On The 2018 Met Gala and the Catholic Church’s Place in Fashion

In Culture, Featured by Amanda Valdovinos

– By Natasha Doran –

Every year, the Costume Institute of the Metropolitan Museum of Art holds a Gala to fund the museum’s fashion exhibit. Invited guests donate money for their tickets (starting at around $30,000) to be the first to see that year’s exhibit before it opens to the public. The exhibit showcases the work of famous and up-and-coming fashion designers alongside the objects of their inspiration joined together in a theme. This year the theme “Heavenly Bodies: Fashion and the Catholic Imagination” was chosen as an artistic interpretation of the incredible influence Catholic culture, beliefs, and art has on society and fashion.

In comment on this theme, the Metropolitan Museum of Art released the following statement on social media: “#MetHeavenlyBodies features a dialogue between fashion and masterworks of medieval art in The Met collection to examine fashion’s ongoing engagement with the devotional practices and traditions of Catholicism.”

Andrew Bolton, the museum curator, began the process of seeking permission to display pieces from the Vatican’s collection back in 2015, with the pieces coming from the Sistine Chapel sacristy Office for the Liturgical Celebrations of the Supreme Pontiff, as opposed to the Vatican Museums, since some of the garments on display are still in use. The borrowed garments were separated from the fashion pieces in the exhibit, out of respect. Bolton consulted several Catholic authorities, including Cardinal Timothy Dolan of New York, to tour the exhibit before the Gala to see if any of the garments on display were controversial, and no pieces were removed. “It’s because the Church and the Catholic imagination—the theme of this exhibit—are all about three things: truth, goodness and beauty. That’s why we’re into things such as art, culture, music, literature and, yes, even fashion,” says Cardinal Dolan.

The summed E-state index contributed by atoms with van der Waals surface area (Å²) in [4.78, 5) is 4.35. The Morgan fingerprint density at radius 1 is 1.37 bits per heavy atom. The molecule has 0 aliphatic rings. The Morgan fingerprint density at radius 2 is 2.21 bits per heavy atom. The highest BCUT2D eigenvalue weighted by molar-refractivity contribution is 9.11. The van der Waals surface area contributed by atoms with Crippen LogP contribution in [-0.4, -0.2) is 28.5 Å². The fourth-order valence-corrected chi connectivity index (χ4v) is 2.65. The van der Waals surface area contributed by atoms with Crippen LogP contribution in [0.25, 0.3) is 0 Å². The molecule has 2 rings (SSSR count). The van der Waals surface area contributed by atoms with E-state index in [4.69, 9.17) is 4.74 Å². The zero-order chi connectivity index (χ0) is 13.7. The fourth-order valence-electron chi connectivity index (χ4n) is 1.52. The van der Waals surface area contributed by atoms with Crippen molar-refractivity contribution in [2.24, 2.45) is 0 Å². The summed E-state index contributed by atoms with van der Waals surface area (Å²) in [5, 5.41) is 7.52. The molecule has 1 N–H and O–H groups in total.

At the Gala, attending fashion brands and designers use this opportunity to create pieces for celebrities to wear and it is common for the outfits to reflect the theme of the year (this year’s dress code was advertised as “your Sunday best”). Designers seek to push boundaries to gain public recognition, with a several outfits this year crossing the line and becoming offensive. These outfits were not interpretations but recognizable as religious clothing – except with plunging necklines and hip-high slits in the skirts. It is common knowledge that priests, monks, friars, and nuns make a vow of chastity and these several outfits were in bad taste, mocking Catholic “prudishness” and “sexual frustration”. Additional outfits included specific clerical items, such as stoles, chasubles, and miters, which are reserved for ordained male deacon, priests, and bishops, not for celebrity wear, and especially not women. This crossed the line of artistic expression into appropriation of items that are supposed to be held with reverence.

The outfits worn by the attendees of the Gala were not screened or preapproved by the museum and, honestly, it was to be expected that there would be designers exploiting this opportunity. There is no denying that there were some openly offensive outfits but considering the hundreds of outfits worn by attendees, most were done in good taste, with some being not only beautiful, but incredibly respectful interpretations of the beauty in Catholic art.

I say this not to try and justify the few bad eggs, but painting the whole event as “blasphemy” loses the point of the exhibition. Secular artists cannot help but admit that the beauty and excellence of Catholic art withstands the test of time and has influenced all forms of artistic expression. Saint Thomas Aquinas said, “The test of the artist does not lie in the will with which he goes to work, but in the excellence of the work he produces.” The Gala event is one day, but this whole year people will be able to attend the exhibit in New York and see how Catholic culture, tradition, and teaching inspires the fashion muses of today.

About the Author

Natasha Doran is a costume designer with a special interest in historical fashion. She earned a BS in Communications Media from JPCatholic in 2016.